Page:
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China Automotive Population to Match US by 2013


Total light-vehicle sales in China for 2009 were 12.7 million compared to 10.4 million in the US.  Those new-vehicle sales add to an already growing vehicle population that will soon surpass the US.


In 2009 new-vehicle sales in China increased of more than 44% and set a new record in unit sales with an estimated 13.6 million light and heavy vehicles.  Of that 10.3 million were passenger cars and 2.4 million were light trucks.  At the same time US new light-vehicle sales dropped 21%.  Some of the automotive sales growth in China is due to the $586 billion in government stimulus. 

The new vehicle sales projection for 2010 in China is an increase of 20% according to a well placed Chinese official.  In comparison, JD Power is forecasting a more conservative increase in the 7% range.  Either way, to have an increase of any size following a 45% run-up is amazing.  Expect to see US automakers move the Chinese market up in their priority lists.  With GM and Ford reporting sales growth of 67% and 44% respectively, there has to be increased attention to the market to offset market losses in the US.

China New Vehicle Sales Trend


(in Millions)

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Not all of these vehicles are passenger cars and light trucks, but it gives you a sense of how quickly the market is growing.  In 2009, 12.7 million of the new vehicles sold were cars and light trucks.

The question is, when will China be a viable market for performance parts and accessories.  As of Jan 2008 there were 160 million vehicles operating on China’s roadways, compared to more than 255 million on US roads.  If the new vehicle sales trend continues at its current pace it won’t be long before China has a vehicle population comparable to the US.  In fact, if you assume an annual increase in new vehicle sales of 20% and negligible scrappage, China should have a similar vehicle population as the US by the end of 2013.  That’s only four years from now!

Other key parts of the equation are the consumer demographics and attitudes in China about customizing.  The US market for performance parts and accessories has blossomed around a strong middle class with discretionary income, and a love of cars.  Are those same factors at play in China? 

Many business analysts and economists are saying China is poised for huge growth in consumer-product sales based on huge increases in the middle class.  As with everything in market research, how you define things makes all the difference in the numbers.  If we say that the middle class in China has an annual income of about $9,000 US, then about 14% of the population is middle class today.  If current trends continue there will be more than 600 million middle class consumers in China by 2015.  That’s nearly double the whole US population today.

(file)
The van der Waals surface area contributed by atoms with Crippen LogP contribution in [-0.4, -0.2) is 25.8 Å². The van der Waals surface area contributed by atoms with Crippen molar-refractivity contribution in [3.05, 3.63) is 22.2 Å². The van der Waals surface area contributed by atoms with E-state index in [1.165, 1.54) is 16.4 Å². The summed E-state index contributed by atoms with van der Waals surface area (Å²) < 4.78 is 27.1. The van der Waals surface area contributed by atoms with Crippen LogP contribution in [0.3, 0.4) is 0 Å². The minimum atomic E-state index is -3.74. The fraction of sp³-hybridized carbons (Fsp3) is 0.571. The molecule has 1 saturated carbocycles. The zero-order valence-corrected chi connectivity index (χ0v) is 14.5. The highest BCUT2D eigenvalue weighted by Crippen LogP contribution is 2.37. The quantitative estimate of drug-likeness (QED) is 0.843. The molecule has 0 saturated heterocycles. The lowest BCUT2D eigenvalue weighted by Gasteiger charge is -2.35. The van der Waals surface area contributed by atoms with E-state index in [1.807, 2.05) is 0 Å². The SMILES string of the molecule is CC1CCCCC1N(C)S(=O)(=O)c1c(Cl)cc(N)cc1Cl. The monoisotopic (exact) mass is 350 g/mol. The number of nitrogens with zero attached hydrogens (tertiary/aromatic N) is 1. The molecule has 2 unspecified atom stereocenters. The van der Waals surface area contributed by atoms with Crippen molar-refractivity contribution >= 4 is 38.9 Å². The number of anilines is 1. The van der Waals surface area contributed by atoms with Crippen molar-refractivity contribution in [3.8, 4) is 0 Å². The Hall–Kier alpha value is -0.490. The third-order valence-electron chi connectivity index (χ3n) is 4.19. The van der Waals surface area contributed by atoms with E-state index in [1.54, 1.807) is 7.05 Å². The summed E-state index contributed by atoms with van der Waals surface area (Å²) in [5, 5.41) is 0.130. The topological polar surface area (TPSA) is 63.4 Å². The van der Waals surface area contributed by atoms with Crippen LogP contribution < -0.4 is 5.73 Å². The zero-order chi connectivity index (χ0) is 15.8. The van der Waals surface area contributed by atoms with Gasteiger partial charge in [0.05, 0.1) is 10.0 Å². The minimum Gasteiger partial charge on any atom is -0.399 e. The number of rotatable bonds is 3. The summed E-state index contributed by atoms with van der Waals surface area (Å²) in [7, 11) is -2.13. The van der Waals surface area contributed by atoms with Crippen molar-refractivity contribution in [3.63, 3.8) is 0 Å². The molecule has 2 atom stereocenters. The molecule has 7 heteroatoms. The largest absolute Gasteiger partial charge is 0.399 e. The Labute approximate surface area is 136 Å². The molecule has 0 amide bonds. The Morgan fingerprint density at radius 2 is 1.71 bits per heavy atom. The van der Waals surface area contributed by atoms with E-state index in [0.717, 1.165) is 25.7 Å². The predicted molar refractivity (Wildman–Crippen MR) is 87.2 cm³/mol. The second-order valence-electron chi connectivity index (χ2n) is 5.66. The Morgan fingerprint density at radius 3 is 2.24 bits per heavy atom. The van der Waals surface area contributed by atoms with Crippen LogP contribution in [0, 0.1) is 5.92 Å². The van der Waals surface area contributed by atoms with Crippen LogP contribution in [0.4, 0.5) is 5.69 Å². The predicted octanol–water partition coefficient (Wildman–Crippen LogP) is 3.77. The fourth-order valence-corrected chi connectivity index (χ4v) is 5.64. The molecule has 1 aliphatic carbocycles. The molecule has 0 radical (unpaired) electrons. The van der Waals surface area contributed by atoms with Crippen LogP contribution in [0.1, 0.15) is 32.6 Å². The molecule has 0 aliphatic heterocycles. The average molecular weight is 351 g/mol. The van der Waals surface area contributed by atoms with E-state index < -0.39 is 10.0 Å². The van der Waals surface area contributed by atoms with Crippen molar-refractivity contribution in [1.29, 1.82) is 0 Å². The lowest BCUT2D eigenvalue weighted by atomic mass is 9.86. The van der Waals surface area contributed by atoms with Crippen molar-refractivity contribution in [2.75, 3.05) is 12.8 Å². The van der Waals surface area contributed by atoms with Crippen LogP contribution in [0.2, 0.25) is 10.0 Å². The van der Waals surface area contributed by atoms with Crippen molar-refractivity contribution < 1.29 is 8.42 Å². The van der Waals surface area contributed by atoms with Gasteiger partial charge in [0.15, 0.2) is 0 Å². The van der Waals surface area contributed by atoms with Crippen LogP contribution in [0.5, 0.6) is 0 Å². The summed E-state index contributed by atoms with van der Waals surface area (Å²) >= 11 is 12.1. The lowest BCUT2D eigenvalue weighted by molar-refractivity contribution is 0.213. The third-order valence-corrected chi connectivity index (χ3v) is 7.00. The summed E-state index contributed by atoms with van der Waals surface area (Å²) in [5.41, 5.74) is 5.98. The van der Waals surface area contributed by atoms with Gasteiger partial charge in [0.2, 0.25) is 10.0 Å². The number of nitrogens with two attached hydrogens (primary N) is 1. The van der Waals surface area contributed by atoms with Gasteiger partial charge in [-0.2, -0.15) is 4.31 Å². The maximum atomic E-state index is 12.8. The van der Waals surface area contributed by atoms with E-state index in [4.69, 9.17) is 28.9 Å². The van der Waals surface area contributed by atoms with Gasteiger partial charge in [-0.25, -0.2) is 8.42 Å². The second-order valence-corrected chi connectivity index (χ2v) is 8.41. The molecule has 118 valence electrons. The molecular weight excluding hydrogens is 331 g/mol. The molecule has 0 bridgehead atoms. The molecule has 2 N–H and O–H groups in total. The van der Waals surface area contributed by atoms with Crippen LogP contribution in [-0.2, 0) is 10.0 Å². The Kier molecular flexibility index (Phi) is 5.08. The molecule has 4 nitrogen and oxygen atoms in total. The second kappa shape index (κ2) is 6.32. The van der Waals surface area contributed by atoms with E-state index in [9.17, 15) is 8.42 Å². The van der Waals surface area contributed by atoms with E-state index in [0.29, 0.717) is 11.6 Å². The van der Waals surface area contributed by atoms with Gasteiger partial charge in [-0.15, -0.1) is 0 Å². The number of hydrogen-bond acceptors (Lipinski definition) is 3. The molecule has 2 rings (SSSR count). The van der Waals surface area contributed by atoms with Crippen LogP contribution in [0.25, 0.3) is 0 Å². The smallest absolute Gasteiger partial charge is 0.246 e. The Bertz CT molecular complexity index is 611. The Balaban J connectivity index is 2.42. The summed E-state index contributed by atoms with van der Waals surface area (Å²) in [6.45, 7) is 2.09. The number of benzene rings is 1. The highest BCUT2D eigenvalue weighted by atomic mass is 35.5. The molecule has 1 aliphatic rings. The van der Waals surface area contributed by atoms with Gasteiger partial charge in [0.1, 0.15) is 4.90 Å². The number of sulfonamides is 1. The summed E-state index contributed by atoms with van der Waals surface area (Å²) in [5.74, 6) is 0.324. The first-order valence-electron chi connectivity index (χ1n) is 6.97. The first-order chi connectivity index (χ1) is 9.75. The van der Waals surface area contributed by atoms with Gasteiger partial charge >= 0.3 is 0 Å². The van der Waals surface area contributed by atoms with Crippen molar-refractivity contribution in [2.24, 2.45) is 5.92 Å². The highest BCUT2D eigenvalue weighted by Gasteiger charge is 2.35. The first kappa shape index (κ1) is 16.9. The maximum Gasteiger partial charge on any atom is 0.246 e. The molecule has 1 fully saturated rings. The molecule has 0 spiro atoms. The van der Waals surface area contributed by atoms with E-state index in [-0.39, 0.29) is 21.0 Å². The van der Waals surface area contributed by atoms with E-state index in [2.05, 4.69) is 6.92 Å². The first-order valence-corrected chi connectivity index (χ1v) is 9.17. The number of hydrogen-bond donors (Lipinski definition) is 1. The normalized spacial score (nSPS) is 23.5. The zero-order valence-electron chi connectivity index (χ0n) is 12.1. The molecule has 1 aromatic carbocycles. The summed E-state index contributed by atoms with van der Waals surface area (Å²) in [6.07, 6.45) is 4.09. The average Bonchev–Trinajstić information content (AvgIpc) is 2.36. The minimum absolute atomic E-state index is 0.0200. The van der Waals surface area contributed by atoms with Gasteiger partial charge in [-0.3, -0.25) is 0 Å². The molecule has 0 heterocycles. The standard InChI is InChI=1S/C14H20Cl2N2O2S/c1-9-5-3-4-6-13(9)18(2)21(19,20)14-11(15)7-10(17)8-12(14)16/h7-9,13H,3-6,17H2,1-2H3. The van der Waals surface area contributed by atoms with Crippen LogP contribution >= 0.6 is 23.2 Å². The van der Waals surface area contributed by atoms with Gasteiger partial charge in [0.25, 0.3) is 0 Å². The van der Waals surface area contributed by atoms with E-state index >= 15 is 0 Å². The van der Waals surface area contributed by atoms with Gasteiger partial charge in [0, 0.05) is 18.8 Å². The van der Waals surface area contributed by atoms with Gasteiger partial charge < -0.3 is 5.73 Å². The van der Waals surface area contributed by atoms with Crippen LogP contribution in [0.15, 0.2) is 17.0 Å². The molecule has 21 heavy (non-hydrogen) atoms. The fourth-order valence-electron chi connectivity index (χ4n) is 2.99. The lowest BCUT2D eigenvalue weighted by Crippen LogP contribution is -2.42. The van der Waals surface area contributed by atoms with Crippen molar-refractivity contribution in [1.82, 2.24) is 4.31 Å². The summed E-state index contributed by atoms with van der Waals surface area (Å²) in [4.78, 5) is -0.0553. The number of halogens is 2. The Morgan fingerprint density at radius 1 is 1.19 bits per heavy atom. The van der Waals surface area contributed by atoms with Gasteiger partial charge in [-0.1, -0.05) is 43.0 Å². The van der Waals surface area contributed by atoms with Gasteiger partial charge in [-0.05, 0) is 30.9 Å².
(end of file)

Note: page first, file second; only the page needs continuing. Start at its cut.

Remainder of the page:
So the vehicles will be there and the consumers will be there, but will the consumers be inclined toward customizing?  The short answer is YES!  As the middle class in China grows, it is creating a new car culture and enjoying the freedom that personal vehicles provide.  Owning a car in China takes on the status that owning a TV did in the US back in the ‘50s.  Today there are car clubs and tuning shops springing up in the major cities of China. 

There are challenges ahead for the automotive market in China.  Issues like soaring pollution and gridlock on roadways will have to be solved.  But the taste of freedom that owning a car provides has already begun to spread. 

The final question is, how long will it take your company to be in position to capitalize on the market in China?  If the crest of the wave does truly begin to break in 2013, do you have enough time to establish the all important relationships necessary to take advantage of the opportunity?  Will your company have all the logistics figured out? 

If you are going after the China market, just don’t wait too long to prepare so you can take advantage of one of the biggest coming opportunities the industry has ever seen.

Don’t think the China market is for your company?  Keep in mind that the aging US population and the recent recession will make company growth hard to come by in the coming years.  The recession has wiped out more than 10 years of industry growth in the US, and has impacted consumer spending patterns going forward.  Companies that focus only on the US will be locked in share wars for the existing market.